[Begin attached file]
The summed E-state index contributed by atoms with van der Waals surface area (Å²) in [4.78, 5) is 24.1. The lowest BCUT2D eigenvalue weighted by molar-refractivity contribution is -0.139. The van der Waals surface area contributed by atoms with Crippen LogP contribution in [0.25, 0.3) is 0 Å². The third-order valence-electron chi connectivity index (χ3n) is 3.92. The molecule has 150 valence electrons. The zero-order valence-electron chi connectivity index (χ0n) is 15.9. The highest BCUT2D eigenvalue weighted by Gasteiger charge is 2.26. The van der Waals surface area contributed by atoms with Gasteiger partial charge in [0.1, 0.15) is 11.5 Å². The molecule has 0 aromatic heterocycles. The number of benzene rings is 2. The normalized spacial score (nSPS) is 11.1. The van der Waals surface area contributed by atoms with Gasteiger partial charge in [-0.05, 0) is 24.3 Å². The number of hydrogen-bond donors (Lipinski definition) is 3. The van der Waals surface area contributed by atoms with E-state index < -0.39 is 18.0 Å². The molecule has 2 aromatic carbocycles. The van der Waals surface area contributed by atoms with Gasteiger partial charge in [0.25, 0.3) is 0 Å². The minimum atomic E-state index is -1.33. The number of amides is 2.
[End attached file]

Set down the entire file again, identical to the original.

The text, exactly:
The summed E-state index contributed by atoms with van der Waals surface area (Å²) in [4.78, 5) is 24.1. The lowest BCUT2D eigenvalue weighted by molar-refractivity contribution is -0.139. The van der Waals surface area contributed by atoms with Crippen LogP contribution in [0.25, 0.3) is 0 Å². The third-order valence-electron chi connectivity index (χ3n) is 3.92. The molecule has 150 valence electrons. The zero-order valence-electron chi connectivity index (χ0n) is 15.9. The highest BCUT2D eigenvalue weighted by Gasteiger charge is 2.26. The van der Waals surface area contributed by atoms with Gasteiger partial charge in [0.1, 0.15) is 11.5 Å². The molecule has 0 aromatic heterocycles. The number of benzene rings is 2. The normalized spacial score (nSPS) is 11.1. The van der Waals surface area contributed by atoms with Gasteiger partial charge in [-0.05, 0) is 24.3 Å². The number of hydrogen-bond donors (Lipinski definition) is 3. The van der Waals surface area contributed by atoms with E-state index < -0.39 is 18.0 Å². The molecule has 2 aromatic carbocycles. The van der Waals surface area contributed by atoms with Gasteiger partial charge in [0.25, 0.3) is 0 Å². The minimum atomic E-state index is -1.33. The number of amides is 2.